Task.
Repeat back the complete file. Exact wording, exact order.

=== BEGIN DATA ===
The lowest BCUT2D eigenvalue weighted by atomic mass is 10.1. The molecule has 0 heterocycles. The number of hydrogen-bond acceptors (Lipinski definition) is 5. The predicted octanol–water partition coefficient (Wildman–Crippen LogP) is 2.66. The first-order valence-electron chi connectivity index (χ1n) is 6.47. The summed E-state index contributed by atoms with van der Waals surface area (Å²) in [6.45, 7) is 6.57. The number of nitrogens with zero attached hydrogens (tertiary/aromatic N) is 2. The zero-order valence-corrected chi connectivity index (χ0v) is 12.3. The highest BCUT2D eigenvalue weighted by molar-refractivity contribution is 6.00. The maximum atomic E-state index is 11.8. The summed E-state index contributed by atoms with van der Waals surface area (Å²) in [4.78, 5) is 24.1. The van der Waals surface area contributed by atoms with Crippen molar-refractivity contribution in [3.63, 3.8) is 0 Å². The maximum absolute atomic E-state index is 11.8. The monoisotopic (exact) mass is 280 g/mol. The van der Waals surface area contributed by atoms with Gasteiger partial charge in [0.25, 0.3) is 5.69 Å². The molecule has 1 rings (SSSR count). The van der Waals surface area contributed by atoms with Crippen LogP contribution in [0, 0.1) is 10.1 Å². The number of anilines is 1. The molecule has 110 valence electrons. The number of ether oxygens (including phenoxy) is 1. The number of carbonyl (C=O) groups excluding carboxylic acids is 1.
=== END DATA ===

The lowest BCUT2D eigenvalue weighted by atomic mass is 10.1. The molecule has 0 heterocycles. The number of hydrogen-bond acceptors (Lipinski definition) is 5. The predicted octanol–water partition coefficient (Wildman–Crippen LogP) is 2.66. The first-order valence-electron chi connectivity index (χ1n) is 6.47. The summed E-state index contributed by atoms with van der Waals surface area (Å²) in [6.45, 7) is 6.57. The number of nitrogens with zero attached hydrogens (tertiary/aromatic N) is 2. The zero-order valence-corrected chi connectivity index (χ0v) is 12.3. The highest BCUT2D eigenvalue weighted by molar-refractivity contribution is 6.00. The maximum atomic E-state index is 11.8. The summed E-state index contributed by atoms with van der Waals surface area (Å²) in [4.78, 5) is 24.1. The van der Waals surface area contributed by atoms with Crippen molar-refractivity contribution in [3.63, 3.8) is 0 Å². The maximum absolute atomic E-state index is 11.8. The monoisotopic (exact) mass is 280 g/mol. The van der Waals surface area contributed by atoms with Gasteiger partial charge in [0.25, 0.3) is 5.69 Å². The molecule has 1 rings (SSSR count). The van der Waals surface area contributed by atoms with Crippen LogP contribution in [0, 0.1) is 10.1 Å². The number of anilines is 1. The molecule has 110 valence electrons. The number of ether oxygens (including phenoxy) is 1. The number of carbonyl (C=O) groups excluding carboxylic acids is 1.